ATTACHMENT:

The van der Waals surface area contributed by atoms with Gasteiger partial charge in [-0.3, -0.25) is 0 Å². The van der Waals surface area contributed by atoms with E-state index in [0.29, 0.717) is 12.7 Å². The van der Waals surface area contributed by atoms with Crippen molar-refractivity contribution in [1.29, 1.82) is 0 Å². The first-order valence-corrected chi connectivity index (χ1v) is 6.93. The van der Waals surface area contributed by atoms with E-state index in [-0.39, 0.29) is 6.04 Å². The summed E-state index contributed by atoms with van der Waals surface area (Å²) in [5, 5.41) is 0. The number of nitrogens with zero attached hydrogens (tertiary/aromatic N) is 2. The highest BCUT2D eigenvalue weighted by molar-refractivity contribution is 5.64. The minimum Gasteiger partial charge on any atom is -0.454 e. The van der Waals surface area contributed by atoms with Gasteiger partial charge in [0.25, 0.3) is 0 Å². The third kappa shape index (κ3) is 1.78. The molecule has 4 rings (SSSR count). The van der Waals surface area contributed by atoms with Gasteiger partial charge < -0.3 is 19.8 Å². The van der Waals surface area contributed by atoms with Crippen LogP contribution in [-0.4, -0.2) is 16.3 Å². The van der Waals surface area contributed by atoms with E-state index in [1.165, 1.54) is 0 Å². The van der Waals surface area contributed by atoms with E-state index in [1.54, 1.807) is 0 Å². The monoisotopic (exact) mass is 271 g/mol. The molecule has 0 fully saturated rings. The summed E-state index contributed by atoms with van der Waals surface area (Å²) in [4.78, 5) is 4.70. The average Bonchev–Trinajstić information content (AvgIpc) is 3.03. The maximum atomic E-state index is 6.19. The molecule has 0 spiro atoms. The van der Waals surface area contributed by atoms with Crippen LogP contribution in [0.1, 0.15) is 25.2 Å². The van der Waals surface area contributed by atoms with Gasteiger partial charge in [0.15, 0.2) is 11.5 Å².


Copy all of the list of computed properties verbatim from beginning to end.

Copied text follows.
The van der Waals surface area contributed by atoms with Gasteiger partial charge in [-0.3, -0.25) is 0 Å². The van der Waals surface area contributed by atoms with E-state index in [0.29, 0.717) is 12.7 Å². The van der Waals surface area contributed by atoms with Crippen molar-refractivity contribution in [1.29, 1.82) is 0 Å². The first-order valence-corrected chi connectivity index (χ1v) is 6.93. The van der Waals surface area contributed by atoms with E-state index in [-0.39, 0.29) is 6.04 Å². The summed E-state index contributed by atoms with van der Waals surface area (Å²) in [5, 5.41) is 0. The number of nitrogens with zero attached hydrogens (tertiary/aromatic N) is 2. The highest BCUT2D eigenvalue weighted by molar-refractivity contribution is 5.64. The minimum Gasteiger partial charge on any atom is -0.454 e. The van der Waals surface area contributed by atoms with Gasteiger partial charge in [0.25, 0.3) is 0 Å². The third kappa shape index (κ3) is 1.78. The molecule has 4 rings (SSSR count). The van der Waals surface area contributed by atoms with Gasteiger partial charge < -0.3 is 19.8 Å². The van der Waals surface area contributed by atoms with Crippen LogP contribution in [-0.4, -0.2) is 16.3 Å². The van der Waals surface area contributed by atoms with E-state index in [1.165, 1.54) is 0 Å². The van der Waals surface area contributed by atoms with E-state index in [1.54, 1.807) is 0 Å². The monoisotopic (exact) mass is 271 g/mol. The molecule has 0 fully saturated rings. The summed E-state index contributed by atoms with van der Waals surface area (Å²) in [4.78, 5) is 4.70. The average Bonchev–Trinajstić information content (AvgIpc) is 3.03. The maximum atomic E-state index is 6.19. The molecule has 0 spiro atoms. The van der Waals surface area contributed by atoms with Crippen LogP contribution in [0.1, 0.15) is 25.2 Å². The van der Waals surface area contributed by atoms with Gasteiger partial charge in [0.15, 0.2) is 11.5 Å².